Since 2012, 29 female Marine officers have been accepted into the grueling Marine Infantry Officers course. Only four survived beyond the first day, and none have completed the extraordinarily tough course with challenges designed to prepare officers to lead Marines into combat.
Marines Lead From the Front
Make no mistake about it, Marine officers are tough, hardened leaders. Marine leadership philosophy is simple – set the pace, lead by example. That means infantry officers have to be physically fit and mentally tough. They do not rest until every one of their marines rest. They do not eat until every one of their Marines eat. They do not falter, they do not waiver.
The Marine Officers Infantry Course is designed to challenge and test future Infantry Marine officers. It is a tough course. The attrition rate among male officers is 25%. Day one includes an initial Combat Endurance Test (CET). A daunting test of physical strength that includes an obstacle course, grueling hikes through Quantico’s wooded hills and assessments of skills like weapons assembly and land navigation.
In 2013, then Secretary of Defense Leon Panetta announced the repeal of regulations exempting women from serving in combat roles. Allowing for integration over several years, or explain why women should not be allowed into certain programs, each service began researching how best to comply with the Obama administration ‘gender neutral’ policy.
Reality Hits Home
Secretary Panetta said, and Obama officials repeated, that standards would not be compromised. The Marine Corps, knowing any compromise in standards is a disservice to all Marines, allowed women to enroll into the Infantry Officers Course (IOC) under the exact same standards as their male counterparts.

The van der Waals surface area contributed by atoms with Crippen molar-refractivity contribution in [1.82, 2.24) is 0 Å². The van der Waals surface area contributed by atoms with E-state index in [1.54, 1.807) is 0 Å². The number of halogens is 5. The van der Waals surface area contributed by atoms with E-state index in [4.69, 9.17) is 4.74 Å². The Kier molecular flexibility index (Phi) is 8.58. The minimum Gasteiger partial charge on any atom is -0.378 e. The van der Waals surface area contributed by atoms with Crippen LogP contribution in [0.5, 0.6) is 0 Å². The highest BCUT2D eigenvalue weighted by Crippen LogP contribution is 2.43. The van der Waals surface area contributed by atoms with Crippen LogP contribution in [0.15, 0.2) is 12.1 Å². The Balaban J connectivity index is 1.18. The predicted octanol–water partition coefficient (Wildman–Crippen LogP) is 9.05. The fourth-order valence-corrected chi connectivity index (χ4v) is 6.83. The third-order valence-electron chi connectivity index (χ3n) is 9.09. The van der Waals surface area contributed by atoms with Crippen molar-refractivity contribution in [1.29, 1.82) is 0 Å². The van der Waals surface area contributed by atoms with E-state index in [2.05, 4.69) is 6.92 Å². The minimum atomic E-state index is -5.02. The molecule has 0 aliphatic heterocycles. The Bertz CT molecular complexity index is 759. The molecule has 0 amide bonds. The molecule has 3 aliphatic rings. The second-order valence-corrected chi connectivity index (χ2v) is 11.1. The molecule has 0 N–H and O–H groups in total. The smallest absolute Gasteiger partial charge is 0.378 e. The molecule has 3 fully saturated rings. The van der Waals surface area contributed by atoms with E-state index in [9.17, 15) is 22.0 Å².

Normally open to 2nd Lieutenants after graduating from The Basic School, the Marine Corps opened the IOC to seasoned female lieutenants and captains with the pre-condition they complete the male version of the Marine Corps annual physical fitness test of at least 5 pull ups and a combat fitness test.
Every Marine at IOC undergoes a Combat Endurance Test (CET) the first day. 25 of the 29 failed the CET on the first day. The remaining 4 failed to graduate.
Enlisted infantry Marines must attend and pass infantry training. As of February, 358 women Marines volunteered to attend enlisted infantry training. Of those, 122 or 34% have completed the training. Since the course was offered on an experimental basis, female graduates will not be allowed to serve as Marine infantrymen.
Marines versus Army
Army Ranger School has similar goals as the Marine Corps Infantry Officers Course. On April 20th, the Army will allow women who have completed the difficult preliminary course to enroll in Army Ranger School. An experimental program, Ranger School is being offered to this one time to evaluate women in combat roles. Upon completion the female soldiers will be allowed to wear the Ranger tab on their uniform, but so far will not be allowed to in the Army’s elite Ranger Regiment.
With one more round of assessments scheduled, 12 women have passed the preliminary Ranger Training and Assessment Course (RTAC).
Special Forces Operators Have Doubts
Speaking at a Pentagon briefing, Army General Bennet Sacolick, Army’s director of Force Management and Development for Special Operations, said the men of Special Operations (Navy SEALS, Army Delta, etc.) will get a say on whether they want women on their small teams.
General Sacolick is less worried about women meeting the physical standards required for Special Operations troops, than their ability to adapt to the social and behavioral demands and dynamics of the small unit tactical teams of 12 or less.
Of over 68,000 people serving in U.S. Special Operations Command, about 18,000 serving in positions currently closed to women were surveyed about the role of women in Special Forces operations. Survey results have not been released, but the 50% response rate received is indicative of how sensitive the subject is to the Operators.
Political Correctness Experiment
There are many roles for women in the military. From office workers to combat pilots, women serve with honor and distinction. Military training is designed to elicit the best of the best placing the most qualified people in leadership roles. If women can meet the standards set for men, they should be allowed to serve. If they can’t, they can’t and should not be forced into roles to foster the president’s gender neutral military experiment.
Unqualified is unqualified. Political correctness in the military will get men killed.